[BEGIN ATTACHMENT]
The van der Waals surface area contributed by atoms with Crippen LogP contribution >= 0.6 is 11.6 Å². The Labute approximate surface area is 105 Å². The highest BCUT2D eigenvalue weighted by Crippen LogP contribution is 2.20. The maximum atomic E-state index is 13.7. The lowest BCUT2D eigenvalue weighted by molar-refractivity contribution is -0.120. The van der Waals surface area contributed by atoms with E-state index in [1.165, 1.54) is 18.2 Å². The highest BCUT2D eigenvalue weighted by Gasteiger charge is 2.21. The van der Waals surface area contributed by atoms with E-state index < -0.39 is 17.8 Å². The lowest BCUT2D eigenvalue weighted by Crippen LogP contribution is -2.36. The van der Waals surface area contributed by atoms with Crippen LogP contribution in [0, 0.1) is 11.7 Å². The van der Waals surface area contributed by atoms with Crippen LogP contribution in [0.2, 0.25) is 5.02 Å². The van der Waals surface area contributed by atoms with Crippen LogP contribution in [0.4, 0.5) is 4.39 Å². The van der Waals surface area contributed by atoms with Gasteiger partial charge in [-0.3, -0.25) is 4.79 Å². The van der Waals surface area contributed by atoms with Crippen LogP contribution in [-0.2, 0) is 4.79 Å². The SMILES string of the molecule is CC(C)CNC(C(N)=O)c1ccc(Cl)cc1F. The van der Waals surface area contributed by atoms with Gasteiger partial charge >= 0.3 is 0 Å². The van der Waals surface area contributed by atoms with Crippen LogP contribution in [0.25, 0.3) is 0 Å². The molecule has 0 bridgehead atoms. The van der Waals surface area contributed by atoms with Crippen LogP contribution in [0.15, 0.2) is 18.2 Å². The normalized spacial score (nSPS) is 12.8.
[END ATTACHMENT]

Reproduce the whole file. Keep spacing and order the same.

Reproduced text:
The van der Waals surface area contributed by atoms with Crippen LogP contribution >= 0.6 is 11.6 Å². The Labute approximate surface area is 105 Å². The highest BCUT2D eigenvalue weighted by Crippen LogP contribution is 2.20. The maximum atomic E-state index is 13.7. The lowest BCUT2D eigenvalue weighted by molar-refractivity contribution is -0.120. The van der Waals surface area contributed by atoms with E-state index in [1.165, 1.54) is 18.2 Å². The highest BCUT2D eigenvalue weighted by Gasteiger charge is 2.21. The van der Waals surface area contributed by atoms with E-state index < -0.39 is 17.8 Å². The lowest BCUT2D eigenvalue weighted by Crippen LogP contribution is -2.36. The van der Waals surface area contributed by atoms with Crippen LogP contribution in [0, 0.1) is 11.7 Å². The van der Waals surface area contributed by atoms with Crippen LogP contribution in [0.2, 0.25) is 5.02 Å². The van der Waals surface area contributed by atoms with Crippen LogP contribution in [0.4, 0.5) is 4.39 Å². The van der Waals surface area contributed by atoms with Gasteiger partial charge in [-0.3, -0.25) is 4.79 Å². The van der Waals surface area contributed by atoms with Crippen LogP contribution in [-0.2, 0) is 4.79 Å². The SMILES string of the molecule is CC(C)CNC(C(N)=O)c1ccc(Cl)cc1F. The van der Waals surface area contributed by atoms with Gasteiger partial charge >= 0.3 is 0 Å². The van der Waals surface area contributed by atoms with Crippen LogP contribution in [0.25, 0.3) is 0 Å². The molecule has 0 bridgehead atoms. The van der Waals surface area contributed by atoms with Crippen LogP contribution in [0.15, 0.2) is 18.2 Å². The normalized spacial score (nSPS) is 12.8.